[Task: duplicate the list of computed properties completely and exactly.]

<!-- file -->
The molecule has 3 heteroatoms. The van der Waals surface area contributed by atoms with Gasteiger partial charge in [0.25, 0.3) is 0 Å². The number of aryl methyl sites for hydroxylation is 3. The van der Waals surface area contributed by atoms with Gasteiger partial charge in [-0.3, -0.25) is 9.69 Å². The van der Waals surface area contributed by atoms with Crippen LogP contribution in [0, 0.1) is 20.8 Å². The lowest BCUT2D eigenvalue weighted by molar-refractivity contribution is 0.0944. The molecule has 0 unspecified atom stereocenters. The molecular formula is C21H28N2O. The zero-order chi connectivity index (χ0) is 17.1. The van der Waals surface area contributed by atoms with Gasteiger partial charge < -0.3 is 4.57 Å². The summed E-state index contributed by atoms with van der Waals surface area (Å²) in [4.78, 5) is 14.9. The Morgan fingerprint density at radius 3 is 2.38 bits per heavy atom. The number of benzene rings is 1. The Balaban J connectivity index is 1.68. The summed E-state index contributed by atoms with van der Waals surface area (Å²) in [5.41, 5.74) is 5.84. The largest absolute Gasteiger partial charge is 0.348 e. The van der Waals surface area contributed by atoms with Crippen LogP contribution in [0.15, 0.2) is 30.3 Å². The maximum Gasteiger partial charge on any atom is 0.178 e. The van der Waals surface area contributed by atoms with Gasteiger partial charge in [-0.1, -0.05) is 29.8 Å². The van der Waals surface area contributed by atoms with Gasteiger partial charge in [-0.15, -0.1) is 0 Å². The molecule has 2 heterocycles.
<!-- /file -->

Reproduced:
The molecule has 3 heteroatoms. The van der Waals surface area contributed by atoms with Gasteiger partial charge in [0.25, 0.3) is 0 Å². The number of aryl methyl sites for hydroxylation is 3. The van der Waals surface area contributed by atoms with Gasteiger partial charge in [-0.3, -0.25) is 9.69 Å². The van der Waals surface area contributed by atoms with Crippen LogP contribution in [0, 0.1) is 20.8 Å². The lowest BCUT2D eigenvalue weighted by molar-refractivity contribution is 0.0944. The molecule has 0 unspecified atom stereocenters. The molecular formula is C21H28N2O. The zero-order chi connectivity index (χ0) is 17.1. The van der Waals surface area contributed by atoms with Gasteiger partial charge < -0.3 is 4.57 Å². The summed E-state index contributed by atoms with van der Waals surface area (Å²) in [4.78, 5) is 14.9. The Morgan fingerprint density at radius 3 is 2.38 bits per heavy atom. The number of benzene rings is 1. The Balaban J connectivity index is 1.68. The summed E-state index contributed by atoms with van der Waals surface area (Å²) in [5.41, 5.74) is 5.84. The largest absolute Gasteiger partial charge is 0.348 e. The van der Waals surface area contributed by atoms with Crippen LogP contribution in [0.15, 0.2) is 30.3 Å². The maximum Gasteiger partial charge on any atom is 0.178 e. The van der Waals surface area contributed by atoms with Gasteiger partial charge in [-0.1, -0.05) is 29.8 Å². The van der Waals surface area contributed by atoms with Gasteiger partial charge in [-0.15, -0.1) is 0 Å². The molecule has 2 heterocycles.